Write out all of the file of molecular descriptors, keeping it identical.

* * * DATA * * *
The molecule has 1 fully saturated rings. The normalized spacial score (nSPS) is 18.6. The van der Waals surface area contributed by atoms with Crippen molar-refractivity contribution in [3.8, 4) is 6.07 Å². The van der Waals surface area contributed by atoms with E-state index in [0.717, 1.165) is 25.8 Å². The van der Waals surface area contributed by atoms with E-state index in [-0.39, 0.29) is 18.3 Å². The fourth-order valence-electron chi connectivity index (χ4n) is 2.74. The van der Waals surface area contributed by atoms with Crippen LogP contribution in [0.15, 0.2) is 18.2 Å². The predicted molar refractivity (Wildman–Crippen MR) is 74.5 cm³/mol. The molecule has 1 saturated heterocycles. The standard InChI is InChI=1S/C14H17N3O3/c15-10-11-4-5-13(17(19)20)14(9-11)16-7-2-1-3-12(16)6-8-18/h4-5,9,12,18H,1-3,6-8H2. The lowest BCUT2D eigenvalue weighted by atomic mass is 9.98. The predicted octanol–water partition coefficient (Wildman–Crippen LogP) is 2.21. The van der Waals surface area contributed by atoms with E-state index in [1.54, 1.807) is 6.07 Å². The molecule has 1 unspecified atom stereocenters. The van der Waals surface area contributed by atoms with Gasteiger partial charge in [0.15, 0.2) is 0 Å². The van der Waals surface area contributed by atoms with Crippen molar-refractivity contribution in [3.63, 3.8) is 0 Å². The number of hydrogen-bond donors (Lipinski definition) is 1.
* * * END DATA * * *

The molecule has 1 fully saturated rings. The normalized spacial score (nSPS) is 18.6. The van der Waals surface area contributed by atoms with Crippen molar-refractivity contribution in [3.8, 4) is 6.07 Å². The van der Waals surface area contributed by atoms with E-state index in [0.717, 1.165) is 25.8 Å². The van der Waals surface area contributed by atoms with E-state index in [-0.39, 0.29) is 18.3 Å². The fourth-order valence-electron chi connectivity index (χ4n) is 2.74. The van der Waals surface area contributed by atoms with Crippen LogP contribution in [0.15, 0.2) is 18.2 Å². The predicted molar refractivity (Wildman–Crippen MR) is 74.5 cm³/mol. The molecule has 1 saturated heterocycles. The standard InChI is InChI=1S/C14H17N3O3/c15-10-11-4-5-13(17(19)20)14(9-11)16-7-2-1-3-12(16)6-8-18/h4-5,9,12,18H,1-3,6-8H2. The lowest BCUT2D eigenvalue weighted by atomic mass is 9.98. The predicted octanol–water partition coefficient (Wildman–Crippen LogP) is 2.21. The van der Waals surface area contributed by atoms with E-state index in [1.54, 1.807) is 6.07 Å². The molecule has 1 unspecified atom stereocenters. The van der Waals surface area contributed by atoms with Gasteiger partial charge in [0.15, 0.2) is 0 Å². The van der Waals surface area contributed by atoms with Crippen molar-refractivity contribution in [3.63, 3.8) is 0 Å². The number of hydrogen-bond donors (Lipinski definition) is 1.